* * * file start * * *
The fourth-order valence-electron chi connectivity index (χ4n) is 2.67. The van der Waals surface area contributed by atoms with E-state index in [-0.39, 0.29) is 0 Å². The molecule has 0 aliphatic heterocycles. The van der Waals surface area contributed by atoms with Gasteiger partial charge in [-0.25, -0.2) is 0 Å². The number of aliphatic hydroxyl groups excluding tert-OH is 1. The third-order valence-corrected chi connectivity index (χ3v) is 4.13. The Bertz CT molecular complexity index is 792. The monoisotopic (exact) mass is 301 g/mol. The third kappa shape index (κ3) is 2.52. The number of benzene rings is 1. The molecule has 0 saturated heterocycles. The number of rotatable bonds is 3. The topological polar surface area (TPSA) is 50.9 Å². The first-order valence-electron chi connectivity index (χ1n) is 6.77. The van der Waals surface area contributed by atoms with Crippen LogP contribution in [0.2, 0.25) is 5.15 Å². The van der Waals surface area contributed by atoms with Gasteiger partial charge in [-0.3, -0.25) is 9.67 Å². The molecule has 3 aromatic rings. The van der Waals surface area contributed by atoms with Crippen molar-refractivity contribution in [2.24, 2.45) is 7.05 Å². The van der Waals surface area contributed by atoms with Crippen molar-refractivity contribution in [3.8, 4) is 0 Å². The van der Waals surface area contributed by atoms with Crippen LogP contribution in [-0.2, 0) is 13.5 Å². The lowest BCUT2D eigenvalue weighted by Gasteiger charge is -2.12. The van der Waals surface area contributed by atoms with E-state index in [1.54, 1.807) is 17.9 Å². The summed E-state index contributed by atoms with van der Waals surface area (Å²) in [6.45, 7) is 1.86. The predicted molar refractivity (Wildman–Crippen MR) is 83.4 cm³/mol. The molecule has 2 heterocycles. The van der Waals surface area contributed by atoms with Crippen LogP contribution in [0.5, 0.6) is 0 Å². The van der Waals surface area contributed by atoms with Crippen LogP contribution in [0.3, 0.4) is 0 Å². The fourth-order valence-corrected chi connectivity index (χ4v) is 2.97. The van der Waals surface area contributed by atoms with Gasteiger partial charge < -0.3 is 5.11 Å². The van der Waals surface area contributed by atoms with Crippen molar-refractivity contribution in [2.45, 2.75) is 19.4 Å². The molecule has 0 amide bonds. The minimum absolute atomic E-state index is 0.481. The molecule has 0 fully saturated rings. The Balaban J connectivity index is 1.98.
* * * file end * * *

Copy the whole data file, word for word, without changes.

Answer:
The fourth-order valence-electron chi connectivity index (χ4n) is 2.67. The van der Waals surface area contributed by atoms with E-state index in [-0.39, 0.29) is 0 Å². The molecule has 0 aliphatic heterocycles. The van der Waals surface area contributed by atoms with Gasteiger partial charge in [-0.25, -0.2) is 0 Å². The number of aliphatic hydroxyl groups excluding tert-OH is 1. The third-order valence-corrected chi connectivity index (χ3v) is 4.13. The Bertz CT molecular complexity index is 792. The monoisotopic (exact) mass is 301 g/mol. The third kappa shape index (κ3) is 2.52. The number of benzene rings is 1. The molecule has 0 saturated heterocycles. The number of rotatable bonds is 3. The topological polar surface area (TPSA) is 50.9 Å². The first-order valence-electron chi connectivity index (χ1n) is 6.77. The van der Waals surface area contributed by atoms with Crippen LogP contribution in [0.2, 0.25) is 5.15 Å². The van der Waals surface area contributed by atoms with Gasteiger partial charge in [-0.3, -0.25) is 9.67 Å². The molecule has 3 aromatic rings. The van der Waals surface area contributed by atoms with Crippen molar-refractivity contribution in [2.24, 2.45) is 7.05 Å². The van der Waals surface area contributed by atoms with Crippen molar-refractivity contribution in [3.8, 4) is 0 Å². The van der Waals surface area contributed by atoms with Crippen LogP contribution in [-0.2, 0) is 13.5 Å². The lowest BCUT2D eigenvalue weighted by Gasteiger charge is -2.12. The van der Waals surface area contributed by atoms with E-state index in [1.54, 1.807) is 17.9 Å². The summed E-state index contributed by atoms with van der Waals surface area (Å²) in [6.45, 7) is 1.86. The predicted molar refractivity (Wildman–Crippen MR) is 83.4 cm³/mol. The molecule has 2 heterocycles. The van der Waals surface area contributed by atoms with Crippen LogP contribution in [0.5, 0.6) is 0 Å². The van der Waals surface area contributed by atoms with Crippen LogP contribution in [0.3, 0.4) is 0 Å². The fourth-order valence-corrected chi connectivity index (χ4v) is 2.97. The van der Waals surface area contributed by atoms with Gasteiger partial charge < -0.3 is 5.11 Å². The van der Waals surface area contributed by atoms with Crippen molar-refractivity contribution in [2.45, 2.75) is 19.4 Å². The molecule has 0 amide bonds. The minimum absolute atomic E-state index is 0.481. The molecule has 0 fully saturated rings. The Balaban J connectivity index is 1.98.